Many takers for Taiwan government's $2.3b cash voucher programme

Economies hit by the Covid-19 pandemic are fighting back. From encouraging consumerism to promoting medical tourism and domestic travel, governments and businesses are trying different ways to lift the gloom.

A customer paying at 7-Eleven with a voucher value card. Under a government programme to invigorate the economy hit by the pandemic, Taiwanese pay NT$1,000 (S$47) each for NT$3,000 vouchers that can be used to buy various goods and services.
A customer paying at 7-Eleven with a voucher value card. Under a government programme to invigorate the economy hit by the pandemic, Taiwanese pay NT$1,000 (S$47) each for NT$3,000 vouchers that can be used to buy various goods and services. ST PHOTO: KATHERINE WEI

Since mid-July, 88-year-old retiree Lin Chen Yueh-li has been shopping at 7-Eleven convenience stores more frequently, as she is getting more than what she pays for.

She is among at least 21.5 million people in Taiwan who have cash vouchers that can be used to purchase a wide range of goods and services, under a government programme to invigorate the economy hit by the coronavirus outbreak.

Taiwanese and foreign spouses with permanent residency pay NT$1,000 (S$47) each for NT$3,000 vouchers that are valid until the end of the year. The payment is waived for low-income or disadvantaged households.

"What do I buy? Usually milk and yogurt... Looks like I'm getting a lot of dairy products this year," Mrs Lin told The Straits Times.

Beautician Ou You-ning, 32, used her husband and daughter's vouchers to buy an iPad. "I've spent three sets of vouchers on an iPad."

Ahead of the issue of the vouchers on July 15, people were allowed to pre-order them online or at convenience stores. They could choose between paper vouchers and electronic versions that would be collected via electronic payment apps or tied to credit cards or e-wallets.

Some banks' automated teller machines can also convert vouchers into cash.

Many people had flocked to 7-Eleven stores to pre-order the vouchers as the chain offered an extra NT$1,000 worth of value. But there is a catch - one can use the NT$4,000 for only 7-Eleven goods.

"There's so much at 7-Eleven I can buy, and the NT$4,000 will last me a good while," said Mrs Lin.

American donut chain Krispy Kreme, bubble tea shops Tea Top and TP Tea, and even plastic surgery clinics also offer discounts to customers who wish to use the vouchers in lieu of cash.

Just a month after the NT$50 billion (S$2.3 billion) stimulus programme was rolled out, more than 21.5 million people had collected their vouchers. Taiwan has a population of 23.8 million people.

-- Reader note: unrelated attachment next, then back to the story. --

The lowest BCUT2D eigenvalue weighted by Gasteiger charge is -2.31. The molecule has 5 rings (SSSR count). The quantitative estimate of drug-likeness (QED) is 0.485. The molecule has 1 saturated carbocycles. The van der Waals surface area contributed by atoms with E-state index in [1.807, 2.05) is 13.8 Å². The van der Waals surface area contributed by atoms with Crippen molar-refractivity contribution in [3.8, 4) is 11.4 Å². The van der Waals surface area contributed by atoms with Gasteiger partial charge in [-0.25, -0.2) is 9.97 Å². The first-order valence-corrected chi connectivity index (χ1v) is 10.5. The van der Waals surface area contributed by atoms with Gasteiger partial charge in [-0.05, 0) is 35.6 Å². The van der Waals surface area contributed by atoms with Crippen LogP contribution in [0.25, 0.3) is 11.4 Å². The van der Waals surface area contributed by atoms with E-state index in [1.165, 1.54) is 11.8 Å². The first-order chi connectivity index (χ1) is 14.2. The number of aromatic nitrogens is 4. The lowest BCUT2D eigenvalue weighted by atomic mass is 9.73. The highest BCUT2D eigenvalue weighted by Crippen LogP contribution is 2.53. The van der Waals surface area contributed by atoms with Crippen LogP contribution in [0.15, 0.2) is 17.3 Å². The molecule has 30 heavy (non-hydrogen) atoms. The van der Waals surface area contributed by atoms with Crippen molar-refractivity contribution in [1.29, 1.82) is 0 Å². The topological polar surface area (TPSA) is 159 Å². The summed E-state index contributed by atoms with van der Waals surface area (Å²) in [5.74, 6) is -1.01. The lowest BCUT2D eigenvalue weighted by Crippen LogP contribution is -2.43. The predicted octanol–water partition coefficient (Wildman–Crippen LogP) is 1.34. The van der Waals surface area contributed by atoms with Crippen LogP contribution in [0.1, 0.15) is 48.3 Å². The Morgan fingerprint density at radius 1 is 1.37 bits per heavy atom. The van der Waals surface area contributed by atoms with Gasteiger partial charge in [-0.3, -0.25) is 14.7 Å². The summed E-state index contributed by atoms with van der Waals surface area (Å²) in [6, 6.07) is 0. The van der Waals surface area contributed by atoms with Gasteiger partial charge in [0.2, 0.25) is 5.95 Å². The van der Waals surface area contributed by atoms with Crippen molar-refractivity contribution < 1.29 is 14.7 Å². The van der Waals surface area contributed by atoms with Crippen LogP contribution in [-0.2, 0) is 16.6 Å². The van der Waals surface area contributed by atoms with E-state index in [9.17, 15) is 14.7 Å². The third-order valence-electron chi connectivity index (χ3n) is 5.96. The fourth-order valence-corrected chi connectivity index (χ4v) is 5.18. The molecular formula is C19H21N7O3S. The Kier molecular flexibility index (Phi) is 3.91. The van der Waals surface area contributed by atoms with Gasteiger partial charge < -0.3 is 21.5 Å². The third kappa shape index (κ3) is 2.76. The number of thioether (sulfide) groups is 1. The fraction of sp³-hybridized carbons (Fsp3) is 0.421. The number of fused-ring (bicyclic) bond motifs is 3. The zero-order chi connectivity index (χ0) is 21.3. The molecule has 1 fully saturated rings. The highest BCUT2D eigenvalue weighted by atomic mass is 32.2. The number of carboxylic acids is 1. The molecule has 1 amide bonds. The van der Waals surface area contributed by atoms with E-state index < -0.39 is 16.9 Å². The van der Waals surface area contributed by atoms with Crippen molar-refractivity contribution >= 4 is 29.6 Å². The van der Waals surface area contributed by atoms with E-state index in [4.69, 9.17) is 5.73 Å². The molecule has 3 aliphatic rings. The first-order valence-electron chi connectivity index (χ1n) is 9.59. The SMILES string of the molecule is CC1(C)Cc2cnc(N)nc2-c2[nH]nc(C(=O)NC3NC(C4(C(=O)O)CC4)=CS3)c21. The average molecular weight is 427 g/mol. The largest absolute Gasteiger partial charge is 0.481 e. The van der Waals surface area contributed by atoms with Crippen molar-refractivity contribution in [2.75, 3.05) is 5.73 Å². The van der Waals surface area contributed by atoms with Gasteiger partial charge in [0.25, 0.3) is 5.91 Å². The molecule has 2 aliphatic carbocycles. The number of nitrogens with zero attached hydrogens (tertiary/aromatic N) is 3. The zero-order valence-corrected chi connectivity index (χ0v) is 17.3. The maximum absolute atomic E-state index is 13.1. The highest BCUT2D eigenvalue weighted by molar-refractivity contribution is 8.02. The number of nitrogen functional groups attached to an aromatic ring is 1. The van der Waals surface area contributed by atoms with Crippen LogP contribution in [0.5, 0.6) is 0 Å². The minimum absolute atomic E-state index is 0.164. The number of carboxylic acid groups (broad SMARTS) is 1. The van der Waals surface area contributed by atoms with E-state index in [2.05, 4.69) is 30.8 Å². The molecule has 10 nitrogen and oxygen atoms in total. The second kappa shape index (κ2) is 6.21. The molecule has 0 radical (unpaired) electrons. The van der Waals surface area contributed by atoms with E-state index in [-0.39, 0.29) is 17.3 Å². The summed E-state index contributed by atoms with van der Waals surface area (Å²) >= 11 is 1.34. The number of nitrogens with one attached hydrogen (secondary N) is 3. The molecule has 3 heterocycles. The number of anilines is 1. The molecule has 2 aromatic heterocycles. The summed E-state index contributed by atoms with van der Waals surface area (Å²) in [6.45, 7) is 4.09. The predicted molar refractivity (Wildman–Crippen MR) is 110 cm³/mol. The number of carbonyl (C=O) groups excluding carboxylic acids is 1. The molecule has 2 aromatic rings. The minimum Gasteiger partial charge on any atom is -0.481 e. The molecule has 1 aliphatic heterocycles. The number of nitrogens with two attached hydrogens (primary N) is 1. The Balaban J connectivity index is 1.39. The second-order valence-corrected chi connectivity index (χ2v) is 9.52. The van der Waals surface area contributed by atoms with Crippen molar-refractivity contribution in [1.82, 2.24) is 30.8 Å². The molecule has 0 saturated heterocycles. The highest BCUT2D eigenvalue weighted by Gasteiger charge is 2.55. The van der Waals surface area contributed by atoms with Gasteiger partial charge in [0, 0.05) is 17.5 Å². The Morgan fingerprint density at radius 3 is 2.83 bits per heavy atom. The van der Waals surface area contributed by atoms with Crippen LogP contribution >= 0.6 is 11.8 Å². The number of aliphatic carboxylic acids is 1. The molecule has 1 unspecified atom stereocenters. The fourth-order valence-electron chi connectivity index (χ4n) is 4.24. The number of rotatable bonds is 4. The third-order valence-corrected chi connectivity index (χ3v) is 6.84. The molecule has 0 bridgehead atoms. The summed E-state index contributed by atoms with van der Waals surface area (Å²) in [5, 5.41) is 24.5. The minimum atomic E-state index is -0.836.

It is still unclear how many people have used their vouchers, as some businesses may not have cashed in all the vouchers they received.

The Ministry of Economic Affairs is expecting a consumption boost of NT$111.2 billion.

But the vouchers do come with some restrictions: They cannot be used to pay credit card bills, taxes or traffic tickets, or buy stocks, cigarette products or electronic tickets, among others.

The vouchers should not be used for everyday expenses, said Dr Darson Chiu, a macroeconomic forecast expert at the Taiwan Institute of Economic Research.

"We need additional consumption, not just buying pantry staples for your family... This is to revitalise the economy," said Dr Chiu.

The programme has been compared to former president Ma Ying-jeou's voucher initiative in 2009 during the global recession.

Each Taiwanese received NT$3,600 then, and there were no limits on where or how the vouchers could be used.

While some have grumbled about having to spend money to obtain this year's vouchers, experts say the programme might turn out to be more effective than Mr Ma's.

Dr Chiu thinks President Tsai Ing-wen's administration has learnt from her predecessor's misstep in issuing the vouchers when the economy was at its worst.

For the Covid-19 crisis, Taiwan suffered most in the second quarter, just after borders were closed, social distancing rules were in place, and many companies had to ask employees to go on unpaid leave. People were not inclined to spend extra money then.

"I believe the Tsai administration took into consideration the Cabinet's business forecast. So they rolled out the bailout plans (for industries) first, and when the economy picked up in Q3, you try to bring it up higher by giving out vouchers," said Dr Chiu.

In addition, by having Taiwanese pay for a portion of the vouchers, the government would have more budget left for the third phase of a NT$210 billion bailout plan that kicked off on Sept 1, allowing industry sectors to apply for subsidies.

Some in Taiwan hope that their vouchers can go towards supporting small businesses.

"I'd applied for digital vouchers, but when I realised many small businesses don't take electronic payment... I cancelled the electronic vouchers and went for the paper version," said Ms Kuo Yu-wen, 30, who works for an education non-government organisation.

Ms Ou said the beauty salon she works at does not accept the vouchers as the salon owner finds the cash-in process rather troublesome. "But business had already begun picking up in May (when pandemic measures were relaxed)," she said.

Japanese restaurant waiter Wang Yi-ren, 41, has not seen a big increase in the number of customers. "Even before the vouchers were released, our regulars were already starting to come back, so I wouldn't say the programme brought us more business," he said.

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A version of this article appeared in the print edition of The Straits Times on September 14, 2020, with the headline Many takers for Taiwan government's $2.3b cash voucher programme. Subscribe